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Re: Replacing WebSQL with a Relational Data Model.

From: Nathan Kitchen <w3c@nathankitchen.com>
Date: Wed, 27 Oct 2010 09:43:00 +0100
Message-ID: <AANLkTi=WojOP+JmyW8JRytMqdNtQN-kjSKXtXZJ0CUgX@mail.gmail.com>
To: Keean Schupke <keean@fry-it.com>
Cc: nathan@webr3.org, public-webapps@w3.org, Jonas Sicking <jonas@sicking.cc>, Arthur Barstow <art.barstow@nokia.com>
Sorry Keean, the main point of my post was to introduce the [featurecreep
/], not critique your suggestions. I don't honestly care about the
implementation of persistent browser storage, but I do care that it's
fully-featured. nathan@webr3.org noted that we just need something to
persist data from javascript. Although I agree with this, I think we
additionally need native full-text search *as well as* CRUD. The Gears
implementation of FTS (or rather, SQLite) exposed useful functionality but
that needs
*
*
In hindsight it was a little off-topic, but I saw it fly past and thought
that while we were discussing offline storage features it'd be a good point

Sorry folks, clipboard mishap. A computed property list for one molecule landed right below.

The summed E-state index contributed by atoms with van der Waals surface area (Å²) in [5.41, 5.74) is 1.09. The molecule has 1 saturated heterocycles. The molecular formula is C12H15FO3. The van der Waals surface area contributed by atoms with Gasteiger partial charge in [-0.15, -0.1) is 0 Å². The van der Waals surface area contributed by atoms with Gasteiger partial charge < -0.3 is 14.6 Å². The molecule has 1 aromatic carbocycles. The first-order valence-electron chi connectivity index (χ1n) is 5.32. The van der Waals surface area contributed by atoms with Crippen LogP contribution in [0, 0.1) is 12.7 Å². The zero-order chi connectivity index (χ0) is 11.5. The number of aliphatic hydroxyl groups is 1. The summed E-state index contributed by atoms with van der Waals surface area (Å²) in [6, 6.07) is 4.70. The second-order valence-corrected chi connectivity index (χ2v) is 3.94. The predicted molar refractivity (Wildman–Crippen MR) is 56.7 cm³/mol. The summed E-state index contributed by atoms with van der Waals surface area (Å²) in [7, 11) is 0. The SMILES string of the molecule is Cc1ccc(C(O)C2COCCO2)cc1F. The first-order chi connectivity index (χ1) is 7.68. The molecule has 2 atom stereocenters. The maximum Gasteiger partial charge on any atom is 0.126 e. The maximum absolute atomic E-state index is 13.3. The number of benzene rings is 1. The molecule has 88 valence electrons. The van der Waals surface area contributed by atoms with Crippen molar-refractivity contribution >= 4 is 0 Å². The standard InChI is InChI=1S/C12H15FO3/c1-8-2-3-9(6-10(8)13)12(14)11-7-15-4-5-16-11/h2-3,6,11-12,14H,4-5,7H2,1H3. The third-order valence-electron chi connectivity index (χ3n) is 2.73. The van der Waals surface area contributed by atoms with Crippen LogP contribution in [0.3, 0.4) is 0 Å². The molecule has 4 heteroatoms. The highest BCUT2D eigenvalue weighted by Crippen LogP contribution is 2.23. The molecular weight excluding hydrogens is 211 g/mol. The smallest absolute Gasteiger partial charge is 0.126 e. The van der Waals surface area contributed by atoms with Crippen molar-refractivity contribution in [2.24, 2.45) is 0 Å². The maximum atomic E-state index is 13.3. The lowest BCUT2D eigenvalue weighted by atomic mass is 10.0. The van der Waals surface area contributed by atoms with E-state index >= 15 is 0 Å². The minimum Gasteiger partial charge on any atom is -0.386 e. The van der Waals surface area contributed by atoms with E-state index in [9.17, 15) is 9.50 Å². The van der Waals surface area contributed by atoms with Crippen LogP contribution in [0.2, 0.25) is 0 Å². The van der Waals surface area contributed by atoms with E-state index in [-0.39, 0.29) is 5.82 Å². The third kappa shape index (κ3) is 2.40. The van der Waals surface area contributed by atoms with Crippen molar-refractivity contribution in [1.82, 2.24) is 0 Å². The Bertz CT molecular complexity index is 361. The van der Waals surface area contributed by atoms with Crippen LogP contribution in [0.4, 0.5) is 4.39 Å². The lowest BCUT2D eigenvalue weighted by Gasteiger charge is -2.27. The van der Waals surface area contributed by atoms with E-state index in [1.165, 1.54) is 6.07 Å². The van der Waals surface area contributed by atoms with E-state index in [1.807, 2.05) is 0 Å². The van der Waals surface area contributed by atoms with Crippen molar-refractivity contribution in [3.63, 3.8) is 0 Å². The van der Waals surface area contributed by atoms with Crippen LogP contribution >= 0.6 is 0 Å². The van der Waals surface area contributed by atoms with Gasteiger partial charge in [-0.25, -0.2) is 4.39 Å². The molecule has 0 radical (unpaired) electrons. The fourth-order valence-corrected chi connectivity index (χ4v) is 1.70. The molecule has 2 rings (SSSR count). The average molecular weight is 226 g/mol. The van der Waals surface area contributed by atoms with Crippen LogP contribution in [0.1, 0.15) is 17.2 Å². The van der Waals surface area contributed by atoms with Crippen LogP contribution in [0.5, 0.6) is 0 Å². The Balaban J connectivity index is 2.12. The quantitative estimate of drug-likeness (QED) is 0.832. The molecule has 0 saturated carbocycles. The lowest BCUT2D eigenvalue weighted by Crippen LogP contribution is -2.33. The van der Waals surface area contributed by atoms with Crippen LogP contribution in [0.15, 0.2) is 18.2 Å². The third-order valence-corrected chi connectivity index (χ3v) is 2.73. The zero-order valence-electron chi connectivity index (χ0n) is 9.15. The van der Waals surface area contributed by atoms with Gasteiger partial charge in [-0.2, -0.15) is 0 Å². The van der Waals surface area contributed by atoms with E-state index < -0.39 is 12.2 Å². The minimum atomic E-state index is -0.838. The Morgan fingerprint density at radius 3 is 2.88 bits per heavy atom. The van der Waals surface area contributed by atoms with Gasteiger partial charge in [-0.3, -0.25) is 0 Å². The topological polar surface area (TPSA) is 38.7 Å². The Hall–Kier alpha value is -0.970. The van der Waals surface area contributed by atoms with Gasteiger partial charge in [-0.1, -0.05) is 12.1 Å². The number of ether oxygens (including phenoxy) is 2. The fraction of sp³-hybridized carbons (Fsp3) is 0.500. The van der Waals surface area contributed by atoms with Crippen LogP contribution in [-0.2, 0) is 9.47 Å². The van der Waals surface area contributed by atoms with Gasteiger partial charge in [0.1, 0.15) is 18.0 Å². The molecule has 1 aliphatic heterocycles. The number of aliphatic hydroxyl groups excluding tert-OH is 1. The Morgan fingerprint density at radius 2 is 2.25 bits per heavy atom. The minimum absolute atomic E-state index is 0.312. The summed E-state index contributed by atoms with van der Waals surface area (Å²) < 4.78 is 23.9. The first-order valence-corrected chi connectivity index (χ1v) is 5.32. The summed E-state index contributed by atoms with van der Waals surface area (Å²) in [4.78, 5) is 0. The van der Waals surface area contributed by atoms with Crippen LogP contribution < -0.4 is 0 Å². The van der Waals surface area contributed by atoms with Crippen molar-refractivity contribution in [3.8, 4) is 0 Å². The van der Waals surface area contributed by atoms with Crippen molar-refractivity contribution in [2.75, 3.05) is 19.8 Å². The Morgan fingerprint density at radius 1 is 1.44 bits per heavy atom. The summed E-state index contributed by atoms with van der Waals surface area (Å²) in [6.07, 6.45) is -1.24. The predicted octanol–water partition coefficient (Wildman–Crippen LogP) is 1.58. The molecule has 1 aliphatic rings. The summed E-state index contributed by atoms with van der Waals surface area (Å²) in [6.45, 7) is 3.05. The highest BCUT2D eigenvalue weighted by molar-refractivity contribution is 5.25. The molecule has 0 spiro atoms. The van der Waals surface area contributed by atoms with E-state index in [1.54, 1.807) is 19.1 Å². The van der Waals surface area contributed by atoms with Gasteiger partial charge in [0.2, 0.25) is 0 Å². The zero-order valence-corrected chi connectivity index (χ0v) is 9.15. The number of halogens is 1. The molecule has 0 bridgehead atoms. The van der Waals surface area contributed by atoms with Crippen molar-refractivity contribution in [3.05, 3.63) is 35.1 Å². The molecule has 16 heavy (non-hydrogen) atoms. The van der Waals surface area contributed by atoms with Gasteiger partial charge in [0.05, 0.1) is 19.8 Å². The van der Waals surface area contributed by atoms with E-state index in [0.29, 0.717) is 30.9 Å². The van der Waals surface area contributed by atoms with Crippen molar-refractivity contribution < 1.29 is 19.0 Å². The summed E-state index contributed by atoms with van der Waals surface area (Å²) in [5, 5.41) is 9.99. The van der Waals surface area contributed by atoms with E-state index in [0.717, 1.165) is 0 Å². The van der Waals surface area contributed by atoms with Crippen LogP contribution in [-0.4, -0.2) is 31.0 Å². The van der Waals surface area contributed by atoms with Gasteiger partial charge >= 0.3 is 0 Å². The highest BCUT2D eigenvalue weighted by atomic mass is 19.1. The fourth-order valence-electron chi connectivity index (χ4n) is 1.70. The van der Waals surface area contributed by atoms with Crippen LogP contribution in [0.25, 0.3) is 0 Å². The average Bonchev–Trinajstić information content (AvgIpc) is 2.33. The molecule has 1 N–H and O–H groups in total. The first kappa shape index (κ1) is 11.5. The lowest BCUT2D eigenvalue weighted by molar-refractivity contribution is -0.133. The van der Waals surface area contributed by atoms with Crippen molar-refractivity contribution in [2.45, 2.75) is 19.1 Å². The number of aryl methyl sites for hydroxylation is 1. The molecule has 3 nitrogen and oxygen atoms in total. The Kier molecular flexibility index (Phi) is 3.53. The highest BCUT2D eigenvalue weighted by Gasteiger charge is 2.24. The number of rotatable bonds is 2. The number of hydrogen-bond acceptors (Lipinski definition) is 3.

to raise FTS.

I'm also not sure about persisted JSON structures vs relational objects, but
happy to see how the current spec pans out. It certainly involves thinking
about an application's data architecture in a different way though.

On Wed, Oct 27, 2010 at 9:10 AM, Keean Schupke <keean@fry-it.com> wrote:

> Hi Nathan,
>
> On 27 October 2010 08:58, Nathan Kitchen <w3c@nathankitchen.com> wrote:
>
>> The most obvious problem was that it was tied so tightly to SQLite (which
>> I think everyone would be amazed if MS started shipping with IE10). They'd
>> want to use Access/SQL Compact, and suddenly we'd all have different SQL
>> dialects to code our offline applications to.
>
>
>
>
>
>> Which is why I agree 100% with this statement:
>>
>>
>> *The critical point here is that we need only one standardized interface,
>>> not a perfectly optimized for data-model-x one, not a uses
>>> query-language-foo one, just something that we can all use to persist data
>>> from javascript, and wrap in other APIs, that way any optimizations made
>>> will benefit everybody - regardless of their preferred interface, data model
>>> & query style.*
>>
>>
> And I totally agree with this statement, which is why I think it is
> critical a _relationally_complete_ API is standardised (either in this, or a
> later IndexedDB spec, or another spec entirely).
>
>
> Cheers,
> Keean.
>
>
Received on Wednesday, 27 October 2010 08:43:37 GMT

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